I love to eat. I love data. And I love the web. But other than snarfing some chips while I surf the web, it’s difficult to combine my loves in a way that takes advantage of the power of our mobile devices, web services and the plethora of data available online. Food is the next frontier for mobile, big data and web services to change our lives, but in order to make that happen, we need open standards, or any kind of standards for identifying ingredients, importing recipes and tracking nutritional data.
Too Many Cooks in Different Kitchens
Recently three different services have come together to make realize how crappy the online food experience is and what it could be. In San Francisco, I played with the Meal Snap application by Daily Burn on a friend’s phone and thought it was the coolest thing. You can use the app to snap a picture of your food and the app returns an estimate of how many calories it has. It’s simple, easy and fun in a way that counting calories isn’t.
The following week, my husband gave me a Fitbit (see disclosure) for my birthday. The device tracks my activity, sleep and offers an estimate for calories burned. For $99, it’s like a web-enabled pedometer. But it could be so much more. The site allows me to track my food intake and calories consumed using a decently-sized database, but it’s such a pain to go to the site and enter what I ate. What if I could snap a picture of my food and send it over? After all, I’m not a hardcore Fitbit user trying to use it to meet any real fitness goal; I’m just intrigued by data.
The final piece of this puzzle is the Food on the Table service (I said people should meet them during SXSW) which tracks grocery deals, allows me to submit my recipes, then delivers a meal plan that helps me use recipes to incorporate food that’s on sale. From there, I can generate my shopping list. I think it’s an extraordinarily disruptive service because it takes the act of applying data and technology to disrupt an industry, much like TiVo (s tivo) aggregated data on a variety of shows and channels, added a hard drive and changed the way people watch TV.
We Need a Catalyst
To make a TiVo-like revolution possible, computers need to recognize food and ingredients via some kind of open data standard and we need a catalyst to force grocery stores, packaged goods companies and other food suppliers to get on board. Food on the Table is trying to build this out in part. It has added recipe-reading technology that allows me to submit my own recipes to the site and hopes to make that process scalable through building a food database and recipe standard (right now it takes a few days and involves manual labor).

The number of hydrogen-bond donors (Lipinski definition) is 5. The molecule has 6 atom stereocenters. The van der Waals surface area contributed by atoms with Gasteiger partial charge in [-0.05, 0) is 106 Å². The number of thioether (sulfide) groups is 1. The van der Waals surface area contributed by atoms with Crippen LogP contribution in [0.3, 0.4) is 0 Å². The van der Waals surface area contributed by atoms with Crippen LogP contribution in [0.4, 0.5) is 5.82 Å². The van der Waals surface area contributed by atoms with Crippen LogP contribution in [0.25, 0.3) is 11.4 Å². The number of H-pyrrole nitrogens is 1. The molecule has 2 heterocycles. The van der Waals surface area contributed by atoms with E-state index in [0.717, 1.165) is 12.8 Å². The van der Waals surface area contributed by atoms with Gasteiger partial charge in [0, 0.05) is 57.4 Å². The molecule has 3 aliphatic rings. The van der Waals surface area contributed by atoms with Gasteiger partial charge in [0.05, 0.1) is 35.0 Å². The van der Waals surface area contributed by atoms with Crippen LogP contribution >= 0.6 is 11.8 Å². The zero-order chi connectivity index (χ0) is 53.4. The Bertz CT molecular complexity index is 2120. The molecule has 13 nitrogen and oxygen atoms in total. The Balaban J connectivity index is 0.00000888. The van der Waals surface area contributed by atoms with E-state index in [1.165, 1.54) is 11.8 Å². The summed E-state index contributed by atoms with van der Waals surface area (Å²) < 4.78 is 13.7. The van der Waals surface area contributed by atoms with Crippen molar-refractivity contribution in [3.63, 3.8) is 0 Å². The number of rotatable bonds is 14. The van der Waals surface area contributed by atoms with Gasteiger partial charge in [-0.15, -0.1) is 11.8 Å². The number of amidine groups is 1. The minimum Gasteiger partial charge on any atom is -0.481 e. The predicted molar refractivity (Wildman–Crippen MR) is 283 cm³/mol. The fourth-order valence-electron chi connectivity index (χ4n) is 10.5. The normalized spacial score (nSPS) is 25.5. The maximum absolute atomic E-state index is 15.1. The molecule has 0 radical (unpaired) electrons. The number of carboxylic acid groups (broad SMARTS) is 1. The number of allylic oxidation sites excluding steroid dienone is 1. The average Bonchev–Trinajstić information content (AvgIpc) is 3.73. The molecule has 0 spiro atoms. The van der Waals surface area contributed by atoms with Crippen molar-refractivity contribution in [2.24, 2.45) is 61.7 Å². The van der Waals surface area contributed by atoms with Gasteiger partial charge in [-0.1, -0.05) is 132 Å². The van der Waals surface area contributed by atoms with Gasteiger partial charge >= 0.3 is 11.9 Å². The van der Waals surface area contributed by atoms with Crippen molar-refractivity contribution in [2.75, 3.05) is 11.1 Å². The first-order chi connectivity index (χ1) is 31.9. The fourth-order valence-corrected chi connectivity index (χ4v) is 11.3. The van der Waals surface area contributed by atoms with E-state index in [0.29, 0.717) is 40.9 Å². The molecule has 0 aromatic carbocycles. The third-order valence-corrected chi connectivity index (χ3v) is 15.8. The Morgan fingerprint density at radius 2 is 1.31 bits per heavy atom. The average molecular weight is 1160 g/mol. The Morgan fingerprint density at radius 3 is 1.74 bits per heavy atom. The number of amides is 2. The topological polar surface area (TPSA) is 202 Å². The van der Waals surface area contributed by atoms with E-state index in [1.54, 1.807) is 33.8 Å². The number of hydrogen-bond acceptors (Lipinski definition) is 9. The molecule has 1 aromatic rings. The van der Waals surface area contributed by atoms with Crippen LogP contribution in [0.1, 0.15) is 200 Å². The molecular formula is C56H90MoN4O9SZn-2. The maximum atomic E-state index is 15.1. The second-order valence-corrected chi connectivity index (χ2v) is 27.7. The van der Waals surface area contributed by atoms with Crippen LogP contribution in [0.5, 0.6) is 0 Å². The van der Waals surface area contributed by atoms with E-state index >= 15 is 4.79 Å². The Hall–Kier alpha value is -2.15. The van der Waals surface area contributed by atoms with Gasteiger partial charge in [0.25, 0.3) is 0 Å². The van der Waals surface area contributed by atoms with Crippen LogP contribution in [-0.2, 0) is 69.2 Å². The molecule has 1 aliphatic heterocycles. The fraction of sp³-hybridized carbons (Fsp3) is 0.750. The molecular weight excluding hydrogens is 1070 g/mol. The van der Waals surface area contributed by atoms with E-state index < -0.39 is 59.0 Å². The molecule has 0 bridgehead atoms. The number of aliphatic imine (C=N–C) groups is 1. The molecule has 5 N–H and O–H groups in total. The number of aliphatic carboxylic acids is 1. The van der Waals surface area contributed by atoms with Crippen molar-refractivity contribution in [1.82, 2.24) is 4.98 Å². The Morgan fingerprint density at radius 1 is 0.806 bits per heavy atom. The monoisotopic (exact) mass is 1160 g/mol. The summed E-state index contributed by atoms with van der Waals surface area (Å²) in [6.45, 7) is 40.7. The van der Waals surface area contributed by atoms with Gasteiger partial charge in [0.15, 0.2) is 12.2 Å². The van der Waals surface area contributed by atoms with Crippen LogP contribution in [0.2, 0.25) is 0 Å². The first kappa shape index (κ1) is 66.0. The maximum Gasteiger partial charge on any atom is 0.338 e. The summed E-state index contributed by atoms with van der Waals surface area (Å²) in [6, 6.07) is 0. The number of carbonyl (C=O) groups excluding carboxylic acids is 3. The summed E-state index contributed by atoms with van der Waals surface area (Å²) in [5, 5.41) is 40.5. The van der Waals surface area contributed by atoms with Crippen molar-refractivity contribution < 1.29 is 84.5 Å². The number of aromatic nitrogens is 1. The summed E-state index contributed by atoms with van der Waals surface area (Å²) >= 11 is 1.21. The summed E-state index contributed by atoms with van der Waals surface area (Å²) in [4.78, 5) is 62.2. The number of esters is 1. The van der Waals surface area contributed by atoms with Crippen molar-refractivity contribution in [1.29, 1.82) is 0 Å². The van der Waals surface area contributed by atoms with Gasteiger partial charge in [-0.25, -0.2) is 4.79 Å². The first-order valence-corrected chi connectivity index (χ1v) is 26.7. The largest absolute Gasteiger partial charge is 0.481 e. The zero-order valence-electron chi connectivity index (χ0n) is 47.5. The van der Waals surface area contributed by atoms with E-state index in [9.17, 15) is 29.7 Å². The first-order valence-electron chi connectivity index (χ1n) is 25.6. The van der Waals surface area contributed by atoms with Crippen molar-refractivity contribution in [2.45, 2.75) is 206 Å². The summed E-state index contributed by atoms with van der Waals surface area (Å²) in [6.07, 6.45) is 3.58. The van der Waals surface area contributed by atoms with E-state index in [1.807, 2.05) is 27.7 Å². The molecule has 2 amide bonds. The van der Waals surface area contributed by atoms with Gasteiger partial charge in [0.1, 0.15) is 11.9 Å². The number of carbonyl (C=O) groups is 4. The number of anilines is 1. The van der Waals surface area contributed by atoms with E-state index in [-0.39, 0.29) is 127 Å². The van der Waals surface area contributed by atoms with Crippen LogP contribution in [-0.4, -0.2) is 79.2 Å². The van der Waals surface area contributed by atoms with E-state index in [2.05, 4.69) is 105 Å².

But Google (s goog) has started too, with its Google Recipe View product launched in February, which allows people to find recipes from around the web via ingredients. But a deeper understanding is necessary to build services and apps that can really help make meals easier. For example, we need a way for the computers to recognize the words chicken legs in all its variations — drumstick, dark mean chicken, etc.– and then have the entire industry, from Tyson to Safeway to Gourmet magazine using such an open standard.
But as Steve Sanderson, VP product development at Food on the Table, says, “These are not technically savvy industries.” Plus some such as Gourmet are actively hostile to the idea of sharing such data because it upends its business model. Grocery stores and food producers don’t have an incentive to make an effort unless it sells more of their products or somehow increases efficiencies to boosts already-small margins.
Well, if we can’t get Walmart (s wmt) involved, what about the government? A fitness-crazy friend was gung-ho about the idea of open food and nutritional standards to track calories, ingredients and recipes. He suggested the FDA or the U.S. Department of Agriculture could get involved. The USDA already is responsible for tracking food and setting its nutritional content for a national database, and Sanderson says some companies already use that information in their products.
What if They Can’t Handle the Heat?
Daily Burn CEO Andy Smith took an opposite approach, and said I was pretty crazy for wanting to make it easy to build out a way to translate food for the web. “Food is really complex, and in a sense it feels very difficult to do something like you said at a really useful level,” Smith said. “The market is still fragmented and people want to own it, and everybody wants to own their piece.”
He said perhaps if Google (s goog) or some other entity really wanted to drive adoption it might work, but he thinks anything that open is still several years, if not a decade, away. First, we have to move through a proprietary stage whereby platform players try to keep users locked into their devices or web services by holding their data captive as a means to get people to pay for subscriptions.
At the end of chatting with everyone, I’m leery of the government getting involved (but not terribly worried that it will), incredibly worried that Smith’s cynicism is the most accurate picture, and desperately hoping a company like Google or Food on the Table can help drive consumers to demand open data for their food, their recipes and their other health data. The market is still huge. After all, everybody has to eat, and most of us wouldn’t mind a technical assist in our meal planning and calorie tracking.
Disclosure: Fitbit is backed by True Ventures, a venture capital firm that is an investor in the parent company of this blog, Giga Omni Media. Om Malik, founder of Giga Omni Media, is also a venture partner at True.
Image courtesy of Flickr user gabriel amadeus.